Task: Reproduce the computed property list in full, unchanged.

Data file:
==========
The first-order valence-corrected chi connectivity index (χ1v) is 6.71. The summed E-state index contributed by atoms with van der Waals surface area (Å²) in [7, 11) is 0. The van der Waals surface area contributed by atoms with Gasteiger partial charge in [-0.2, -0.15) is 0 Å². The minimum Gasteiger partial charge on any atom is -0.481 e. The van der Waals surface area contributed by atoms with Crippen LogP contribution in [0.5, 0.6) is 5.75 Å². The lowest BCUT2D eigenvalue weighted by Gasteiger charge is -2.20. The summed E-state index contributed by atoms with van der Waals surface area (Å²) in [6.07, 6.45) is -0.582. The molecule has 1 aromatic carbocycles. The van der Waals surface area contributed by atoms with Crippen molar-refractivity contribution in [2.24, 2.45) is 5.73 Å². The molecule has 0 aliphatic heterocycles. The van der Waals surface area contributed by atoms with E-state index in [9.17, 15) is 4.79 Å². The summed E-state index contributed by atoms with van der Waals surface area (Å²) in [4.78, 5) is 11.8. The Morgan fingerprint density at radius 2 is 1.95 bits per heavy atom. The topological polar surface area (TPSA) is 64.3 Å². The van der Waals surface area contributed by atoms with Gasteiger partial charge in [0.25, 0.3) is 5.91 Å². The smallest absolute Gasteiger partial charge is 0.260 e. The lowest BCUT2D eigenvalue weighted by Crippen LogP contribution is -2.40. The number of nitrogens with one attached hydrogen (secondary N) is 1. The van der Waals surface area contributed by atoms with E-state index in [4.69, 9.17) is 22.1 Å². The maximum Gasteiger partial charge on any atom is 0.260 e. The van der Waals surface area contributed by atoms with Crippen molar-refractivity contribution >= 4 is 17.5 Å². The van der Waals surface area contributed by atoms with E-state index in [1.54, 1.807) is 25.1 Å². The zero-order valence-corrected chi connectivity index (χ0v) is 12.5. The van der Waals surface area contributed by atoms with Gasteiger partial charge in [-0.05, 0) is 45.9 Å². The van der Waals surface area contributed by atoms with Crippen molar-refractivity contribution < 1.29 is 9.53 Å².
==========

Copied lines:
The first-order valence-corrected chi connectivity index (χ1v) is 6.71. The summed E-state index contributed by atoms with van der Waals surface area (Å²) in [7, 11) is 0. The van der Waals surface area contributed by atoms with Gasteiger partial charge in [-0.2, -0.15) is 0 Å². The minimum Gasteiger partial charge on any atom is -0.481 e. The van der Waals surface area contributed by atoms with Crippen LogP contribution in [0.5, 0.6) is 5.75 Å². The lowest BCUT2D eigenvalue weighted by Gasteiger charge is -2.20. The summed E-state index contributed by atoms with van der Waals surface area (Å²) in [6.07, 6.45) is -0.582. The molecule has 1 aromatic carbocycles. The van der Waals surface area contributed by atoms with Crippen molar-refractivity contribution in [2.24, 2.45) is 5.73 Å². The molecule has 0 aliphatic heterocycles. The van der Waals surface area contributed by atoms with E-state index in [9.17, 15) is 4.79 Å². The summed E-state index contributed by atoms with van der Waals surface area (Å²) in [4.78, 5) is 11.8. The Morgan fingerprint density at radius 2 is 1.95 bits per heavy atom. The topological polar surface area (TPSA) is 64.3 Å². The van der Waals surface area contributed by atoms with Gasteiger partial charge in [0.25, 0.3) is 5.91 Å². The smallest absolute Gasteiger partial charge is 0.260 e. The lowest BCUT2D eigenvalue weighted by Crippen LogP contribution is -2.40. The number of nitrogens with one attached hydrogen (secondary N) is 1. The van der Waals surface area contributed by atoms with E-state index in [4.69, 9.17) is 22.1 Å². The maximum Gasteiger partial charge on any atom is 0.260 e. The van der Waals surface area contributed by atoms with Crippen molar-refractivity contribution >= 4 is 17.5 Å². The van der Waals surface area contributed by atoms with E-state index in [1.54, 1.807) is 25.1 Å². The zero-order valence-corrected chi connectivity index (χ0v) is 12.5. The van der Waals surface area contributed by atoms with Gasteiger partial charge in [-0.05, 0) is 45.9 Å². The van der Waals surface area contributed by atoms with Crippen molar-refractivity contribution < 1.29 is 9.53 Å².